Gum disease progresses over time, and it's important for people to know the difference between the stages. While the early stages can be taken care of at home with tools like a toothbrush and floss, advanced stages can only be reversed and cared for by a dentist. If you're not sure whether the problems you're having with your gums mean that you have advanced gum disease or not, take a look at this list and see if it matches up with your symptoms.
Bad infections tend to smell, and gums afflicted with gum disease are no different. As gums get sicker from gum disease, bacteria grows in higher quantities. These bacteria can produce foul smells when they break down healthy tissue or consume the sugar and carbs you eat on a regular basis.
The easiest way to tell the difference between standard poor breath and bad breath generated by your gum health is whether or not it ever goes away. Since bacteria are to blame for gum disease and the smell associated with it, the smell sometimes goes away after using an antibacterial mouthwash or performing a very thorough brushing and flossing. If it comes back soon after — even without eating or drinking anything else — it's likely gum disease. Once the bacteria comes back, so does the smell.
Bleeding That Doesn't Stop
Gums can bleed at multiple stages of gum disease, so it's not necessarily a sign that yours are in an advanced stage. However, if you improve your at-home dental hygiene after the bleeding starts and it still won't stop, that probably means your gum disease is advanced.
When you have early-stage gum disease, sometimes flossing is enough to reverse it. Flossing clears away built-up plaque and bacteria that line the edges of the gums, and with enough time to heal, your gums will stop bleeding. However, if you have advanced gum disease, flossing can't do enough to fix it. Removing the plaque and bacteria may help you to experience slightly less pain, but the bleeding will continue until you seek medical attention.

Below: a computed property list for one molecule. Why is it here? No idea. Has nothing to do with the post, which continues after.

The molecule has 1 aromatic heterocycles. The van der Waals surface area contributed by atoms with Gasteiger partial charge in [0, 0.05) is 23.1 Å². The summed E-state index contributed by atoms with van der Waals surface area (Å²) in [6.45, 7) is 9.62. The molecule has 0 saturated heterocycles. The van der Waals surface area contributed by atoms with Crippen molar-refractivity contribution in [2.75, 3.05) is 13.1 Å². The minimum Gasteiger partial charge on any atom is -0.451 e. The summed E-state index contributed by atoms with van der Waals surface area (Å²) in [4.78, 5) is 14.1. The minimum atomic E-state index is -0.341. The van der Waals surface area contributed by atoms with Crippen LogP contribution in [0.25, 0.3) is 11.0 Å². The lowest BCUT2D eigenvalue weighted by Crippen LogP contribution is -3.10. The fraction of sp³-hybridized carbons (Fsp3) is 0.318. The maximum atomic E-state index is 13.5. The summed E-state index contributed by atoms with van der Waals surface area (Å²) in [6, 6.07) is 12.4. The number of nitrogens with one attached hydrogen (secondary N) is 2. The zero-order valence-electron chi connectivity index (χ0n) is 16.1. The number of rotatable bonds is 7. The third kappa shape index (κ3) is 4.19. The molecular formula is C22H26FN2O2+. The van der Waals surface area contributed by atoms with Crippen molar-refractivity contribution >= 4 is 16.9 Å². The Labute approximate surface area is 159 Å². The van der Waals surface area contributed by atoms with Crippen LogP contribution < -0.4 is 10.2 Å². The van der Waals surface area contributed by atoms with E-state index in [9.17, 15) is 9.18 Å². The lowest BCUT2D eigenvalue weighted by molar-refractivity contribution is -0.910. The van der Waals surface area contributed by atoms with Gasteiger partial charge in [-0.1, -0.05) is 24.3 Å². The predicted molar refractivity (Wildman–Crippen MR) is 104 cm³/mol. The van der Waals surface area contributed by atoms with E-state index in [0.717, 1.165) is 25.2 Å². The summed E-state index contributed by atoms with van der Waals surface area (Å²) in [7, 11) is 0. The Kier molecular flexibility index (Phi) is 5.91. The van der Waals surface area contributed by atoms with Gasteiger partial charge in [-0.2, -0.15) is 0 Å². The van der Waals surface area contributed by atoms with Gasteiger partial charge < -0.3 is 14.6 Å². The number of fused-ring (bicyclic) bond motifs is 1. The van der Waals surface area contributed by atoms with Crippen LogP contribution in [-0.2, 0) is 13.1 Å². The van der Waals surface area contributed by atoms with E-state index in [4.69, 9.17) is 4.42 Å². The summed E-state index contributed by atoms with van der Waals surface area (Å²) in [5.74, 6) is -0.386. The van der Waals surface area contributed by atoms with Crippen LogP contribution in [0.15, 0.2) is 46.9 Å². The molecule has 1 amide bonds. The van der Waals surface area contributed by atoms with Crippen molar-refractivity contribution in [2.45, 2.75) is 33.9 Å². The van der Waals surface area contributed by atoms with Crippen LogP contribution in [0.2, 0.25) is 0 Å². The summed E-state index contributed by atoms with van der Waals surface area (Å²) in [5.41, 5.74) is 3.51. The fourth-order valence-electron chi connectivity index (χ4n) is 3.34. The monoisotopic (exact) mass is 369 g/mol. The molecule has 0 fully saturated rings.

Shape and Color
Finally, consider how your gums look. Healthy gums should be pink and are snug around the teeth, keeping bits of food and bacteria out. People with early stage gum disease may have slightly redder gums, as they're inflamed, and they may also look a little puffy. Late-stage gum disease, on the other hand, make gums look bright or dark red because of the severe infection. In addition, they may begin receding away from the teeth. This means that the seal around the tooth may be looser, and your teeth may appear longer because the gums are shrinking and pulling away from the part of the tooth they used to cover.
The easiest way to know if you have advanced gum disease is to simply stop by a dentist's office. Even if you have early-stage gum disease, your dentist can quickly fix it and get you back to full health without waiting days or even weeks to try and reverse it at home. Give your teeth and gums the attention they deserve and talk to a dentist like Tony Parsley, DMD about your symptoms today.